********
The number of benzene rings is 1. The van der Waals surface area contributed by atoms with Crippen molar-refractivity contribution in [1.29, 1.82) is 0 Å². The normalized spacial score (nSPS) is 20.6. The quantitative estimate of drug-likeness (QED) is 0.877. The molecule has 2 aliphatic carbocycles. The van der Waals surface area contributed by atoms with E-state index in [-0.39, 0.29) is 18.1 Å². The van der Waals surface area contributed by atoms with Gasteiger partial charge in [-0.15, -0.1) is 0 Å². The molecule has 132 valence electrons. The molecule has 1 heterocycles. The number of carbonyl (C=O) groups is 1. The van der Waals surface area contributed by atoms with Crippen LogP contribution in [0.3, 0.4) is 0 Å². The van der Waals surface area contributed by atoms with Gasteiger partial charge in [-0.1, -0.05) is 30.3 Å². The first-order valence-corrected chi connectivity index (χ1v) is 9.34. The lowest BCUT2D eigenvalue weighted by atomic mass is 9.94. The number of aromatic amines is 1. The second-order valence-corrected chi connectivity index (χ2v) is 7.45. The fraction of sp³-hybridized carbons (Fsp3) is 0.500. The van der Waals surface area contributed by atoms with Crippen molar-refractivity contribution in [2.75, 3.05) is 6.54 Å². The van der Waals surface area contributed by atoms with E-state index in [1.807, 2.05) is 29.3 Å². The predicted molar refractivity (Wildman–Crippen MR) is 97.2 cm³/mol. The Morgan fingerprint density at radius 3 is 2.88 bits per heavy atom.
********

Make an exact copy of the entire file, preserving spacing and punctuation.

The number of benzene rings is 1. The van der Waals surface area contributed by atoms with Crippen molar-refractivity contribution in [1.29, 1.82) is 0 Å². The normalized spacial score (nSPS) is 20.6. The quantitative estimate of drug-likeness (QED) is 0.877. The molecule has 2 aliphatic carbocycles. The van der Waals surface area contributed by atoms with E-state index in [-0.39, 0.29) is 18.1 Å². The van der Waals surface area contributed by atoms with Gasteiger partial charge in [-0.15, -0.1) is 0 Å². The molecule has 132 valence electrons. The molecule has 1 heterocycles. The number of carbonyl (C=O) groups is 1. The van der Waals surface area contributed by atoms with Crippen LogP contribution in [0.3, 0.4) is 0 Å². The van der Waals surface area contributed by atoms with Gasteiger partial charge in [-0.1, -0.05) is 30.3 Å². The first-order valence-corrected chi connectivity index (χ1v) is 9.34. The lowest BCUT2D eigenvalue weighted by atomic mass is 9.94. The number of aromatic amines is 1. The second-order valence-corrected chi connectivity index (χ2v) is 7.45. The fraction of sp³-hybridized carbons (Fsp3) is 0.500. The van der Waals surface area contributed by atoms with Crippen molar-refractivity contribution in [2.75, 3.05) is 6.54 Å². The van der Waals surface area contributed by atoms with E-state index in [1.807, 2.05) is 29.3 Å². The predicted molar refractivity (Wildman–Crippen MR) is 97.2 cm³/mol. The Morgan fingerprint density at radius 3 is 2.88 bits per heavy atom.